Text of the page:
Friday, March 18, 2011

Fresh soy milk

A tall glass of soybeans is not super tasty. But with just a little bit of work, you can have your own soy milk.

  • 1 C dry soybeans
  • Fresh water
  • Salt, sugar, vanilla (optional, to taste)
Place dried soybeans in a foodsafe, nonreactive container. Leave enough room for the beans to expand to at least twice their volume. Cover with water and allow to soak for about 12 hours. Check the water level periodically and add more water if needed.

Thoroughly drain the beans and rinse.

You'll notice that the beans have doubled in size and the husks have started to come loose. No need to pick out the husks, you'll strain them off later.

Transfer the beans to the blender. Cover with fresh water plus 2 C more. Blend to smooth, on high for one minute. Do this step in batches if you plan to make more than a pint of soy milk.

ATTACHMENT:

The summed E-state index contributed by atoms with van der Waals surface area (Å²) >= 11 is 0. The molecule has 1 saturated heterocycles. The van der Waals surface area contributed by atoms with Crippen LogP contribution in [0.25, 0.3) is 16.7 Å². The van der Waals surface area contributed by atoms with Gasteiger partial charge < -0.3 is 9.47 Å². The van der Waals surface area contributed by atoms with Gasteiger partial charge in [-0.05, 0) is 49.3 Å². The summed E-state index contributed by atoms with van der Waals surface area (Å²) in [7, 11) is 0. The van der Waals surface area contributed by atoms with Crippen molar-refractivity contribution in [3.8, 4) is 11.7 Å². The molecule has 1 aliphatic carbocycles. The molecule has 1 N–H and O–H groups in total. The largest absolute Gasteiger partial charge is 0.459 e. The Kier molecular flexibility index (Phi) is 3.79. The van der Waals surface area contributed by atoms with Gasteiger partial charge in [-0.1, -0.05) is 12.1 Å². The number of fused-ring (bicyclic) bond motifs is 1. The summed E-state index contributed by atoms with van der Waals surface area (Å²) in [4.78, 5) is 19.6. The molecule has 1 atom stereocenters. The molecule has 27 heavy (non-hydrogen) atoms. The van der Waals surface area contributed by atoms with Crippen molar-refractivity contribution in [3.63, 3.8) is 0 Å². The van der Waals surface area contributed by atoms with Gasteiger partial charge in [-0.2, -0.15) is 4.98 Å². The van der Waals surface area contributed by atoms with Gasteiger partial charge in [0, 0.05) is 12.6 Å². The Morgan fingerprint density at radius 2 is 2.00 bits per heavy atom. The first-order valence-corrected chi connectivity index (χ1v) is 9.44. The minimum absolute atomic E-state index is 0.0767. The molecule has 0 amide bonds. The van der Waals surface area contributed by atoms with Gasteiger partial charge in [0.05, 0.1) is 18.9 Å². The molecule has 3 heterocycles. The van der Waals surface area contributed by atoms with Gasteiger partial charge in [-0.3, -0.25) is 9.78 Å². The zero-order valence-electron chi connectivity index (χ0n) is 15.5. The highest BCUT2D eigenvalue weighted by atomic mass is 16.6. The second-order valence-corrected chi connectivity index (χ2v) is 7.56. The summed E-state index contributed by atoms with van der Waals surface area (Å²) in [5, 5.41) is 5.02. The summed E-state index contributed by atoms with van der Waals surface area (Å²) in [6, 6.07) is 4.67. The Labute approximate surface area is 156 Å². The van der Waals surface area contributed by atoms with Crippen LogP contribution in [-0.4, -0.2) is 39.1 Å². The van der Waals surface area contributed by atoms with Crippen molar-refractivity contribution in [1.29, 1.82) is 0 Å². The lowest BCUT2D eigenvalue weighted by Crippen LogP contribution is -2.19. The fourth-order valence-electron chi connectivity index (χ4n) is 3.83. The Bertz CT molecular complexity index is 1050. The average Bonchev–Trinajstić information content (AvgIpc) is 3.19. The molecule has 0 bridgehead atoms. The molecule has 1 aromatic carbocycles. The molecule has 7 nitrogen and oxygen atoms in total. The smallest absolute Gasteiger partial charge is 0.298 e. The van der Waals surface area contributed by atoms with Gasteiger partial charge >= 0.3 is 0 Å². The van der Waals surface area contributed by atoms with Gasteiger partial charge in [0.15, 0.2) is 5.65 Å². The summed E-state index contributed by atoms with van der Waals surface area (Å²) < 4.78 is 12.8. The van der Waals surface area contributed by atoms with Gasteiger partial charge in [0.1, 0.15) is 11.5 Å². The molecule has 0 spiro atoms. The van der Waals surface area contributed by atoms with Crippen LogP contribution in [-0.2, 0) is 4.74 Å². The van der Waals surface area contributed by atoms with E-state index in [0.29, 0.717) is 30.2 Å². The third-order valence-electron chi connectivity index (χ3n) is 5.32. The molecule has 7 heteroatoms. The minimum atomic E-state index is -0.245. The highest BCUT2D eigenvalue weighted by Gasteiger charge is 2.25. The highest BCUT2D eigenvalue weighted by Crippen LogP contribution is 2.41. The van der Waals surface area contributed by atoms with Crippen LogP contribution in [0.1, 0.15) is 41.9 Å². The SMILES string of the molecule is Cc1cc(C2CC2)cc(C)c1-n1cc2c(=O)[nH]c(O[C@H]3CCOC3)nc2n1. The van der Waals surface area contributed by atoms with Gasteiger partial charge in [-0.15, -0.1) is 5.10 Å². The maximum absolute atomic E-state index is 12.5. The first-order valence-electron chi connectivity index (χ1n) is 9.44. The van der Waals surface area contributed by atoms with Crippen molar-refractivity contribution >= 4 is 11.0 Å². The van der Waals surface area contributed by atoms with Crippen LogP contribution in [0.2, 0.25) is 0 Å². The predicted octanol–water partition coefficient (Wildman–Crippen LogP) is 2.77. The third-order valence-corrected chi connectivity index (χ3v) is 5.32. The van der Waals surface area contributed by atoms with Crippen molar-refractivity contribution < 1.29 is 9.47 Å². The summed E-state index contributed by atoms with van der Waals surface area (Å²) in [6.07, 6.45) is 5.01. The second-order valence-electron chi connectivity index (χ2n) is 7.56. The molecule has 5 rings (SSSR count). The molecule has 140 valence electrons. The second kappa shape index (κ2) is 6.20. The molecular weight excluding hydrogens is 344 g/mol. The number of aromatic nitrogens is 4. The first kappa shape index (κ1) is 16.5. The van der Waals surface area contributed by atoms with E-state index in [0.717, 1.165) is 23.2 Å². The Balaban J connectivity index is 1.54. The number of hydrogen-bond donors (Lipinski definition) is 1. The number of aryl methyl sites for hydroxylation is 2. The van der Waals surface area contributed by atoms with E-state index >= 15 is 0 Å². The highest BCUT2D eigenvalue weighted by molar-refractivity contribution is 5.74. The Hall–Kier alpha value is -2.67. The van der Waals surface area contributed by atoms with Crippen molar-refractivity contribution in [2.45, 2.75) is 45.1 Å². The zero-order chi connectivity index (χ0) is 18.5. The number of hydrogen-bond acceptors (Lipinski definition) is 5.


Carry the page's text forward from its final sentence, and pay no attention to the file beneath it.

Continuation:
Pour into a large pot and bring to a boil, stirring constantly. Make sure to use a large pot because it's likely to boil pretty high. Turn down the heat and boil for 20 minutes.

Strain through cheesecloth and squeeze out every last drop. Try it out - you'll definitely taste the soy and maybe a bit of bitterness. Add sugar, salt, and vanilla to taste. I used about 1/2 t vanilla and 1 t sugar. Feel free to add other flavors, like chocolate, cinnamon, or orange zest.

Place in a container and refrigerate. Use within a few days or freeze to use later.

Save the solids. They're called okara and can be used in other recipes. It still contains 17% of the soy's original protein.

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